Uncertainty and frustration herald pension freedoms

Uncertainty and frustration herald pension freedoms

Knowing what customers want and identifying the barriers preventing schemes from providing what customers want, is the key to breaking the pensions deadlock, research has found.

The National Association of Pension Funds (NAPF) carried out research four months after the government brought in the pension freedoms and choice.

However, according to the report, such flexibility and freedom has actually been “more frustration and captivity, with media headlines suggesting that savers have struggled to access the freedoms promised.”

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The 28-page report, Pensions Freedoms: Breaking the Deadlock (Understanding Retirement; Wave II Interim Report), researched 1042 consumers aged between 55-70 who are able to access the new pension freedoms.

According to the research, large numbers of consumers “remain unsure” of their course of action, or are waiting for the market to develop.

At the same time, the risks and costs of putting fully designed retirement solutions in place without a clear view of consumer demand are just two of the “host of factors preventing schemes and providers from creating new retirement income solutions”, the NAPF said.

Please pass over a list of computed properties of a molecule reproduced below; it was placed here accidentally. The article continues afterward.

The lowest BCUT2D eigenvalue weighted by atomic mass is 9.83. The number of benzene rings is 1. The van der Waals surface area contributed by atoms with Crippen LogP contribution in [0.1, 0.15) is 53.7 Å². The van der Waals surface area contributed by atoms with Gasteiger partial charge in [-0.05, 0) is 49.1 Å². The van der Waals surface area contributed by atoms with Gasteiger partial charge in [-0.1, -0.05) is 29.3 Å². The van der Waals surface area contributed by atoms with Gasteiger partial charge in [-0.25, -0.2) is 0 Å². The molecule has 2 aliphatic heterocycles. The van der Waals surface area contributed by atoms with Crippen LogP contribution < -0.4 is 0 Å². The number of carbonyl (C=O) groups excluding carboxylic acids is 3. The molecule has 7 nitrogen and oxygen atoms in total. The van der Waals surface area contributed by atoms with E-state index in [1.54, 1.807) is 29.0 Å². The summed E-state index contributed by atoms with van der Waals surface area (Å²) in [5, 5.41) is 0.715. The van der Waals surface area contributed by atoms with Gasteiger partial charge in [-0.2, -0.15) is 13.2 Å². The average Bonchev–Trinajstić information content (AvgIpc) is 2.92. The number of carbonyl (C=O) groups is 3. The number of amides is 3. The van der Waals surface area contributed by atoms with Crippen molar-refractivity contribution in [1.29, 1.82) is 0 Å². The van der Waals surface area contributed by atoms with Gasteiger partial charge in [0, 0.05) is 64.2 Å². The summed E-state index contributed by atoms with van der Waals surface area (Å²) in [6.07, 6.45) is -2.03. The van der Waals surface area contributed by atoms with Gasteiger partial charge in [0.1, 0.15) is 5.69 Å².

Figures from the NAPF report suggested there were 3.7m individuals aged between 55-70 in the UK with pensions not yet in payment.

Of these, there are 2.2m people with £175bn of defined contribution (DC) pension savings.

Most savers - 56 per cent - said they still had not decided how they wanted to access their pension savings, while only 17 per cent said they intended to make full use of the freedoms brought in earlier this year.

As a result, the survey revealed that consumer demand still remained uncertain. It said: “Several barriers remain for schemes to develop solutions or signpost their members to good products.

“Few schemes are designed to facilitate drawdown and trustees, schemes and their administrators face very considerable costs if seeking to build drawdown within schemes.

“Alongside this, the sector lacks people with experience of drawdown who can develop the solutions.”

In addition to the lack of real innovation and flexibility, the NAPF found that the uncertainty of the regulatory landscape also created some problems for consumer and provider alike.

While there are several consultations taking place across the FCA, the Pensions Regulator and HM Treasury on matters such as advice, product innovation and take-up, regulators are also bringing in new codes of conduct and rules to ensure that these reflect the pensions freedoms.

This means that developing new products in this environment is “challenging”, with industry players naturally “exercising caution” about committing resources when the terms of operation might be subject to change.

According to one respondent to the NAPF’s research, “The government needs to give the industry time for the freedoms to embed. We need to make sure safeguards are in place”.

In order to break this deadlock, the NAPF recommended that the marketplace would best meet the needs of consumers by developing a small numebr of large schemes and providers offering high-quality, accredited products that would be easy for savers to choose and access.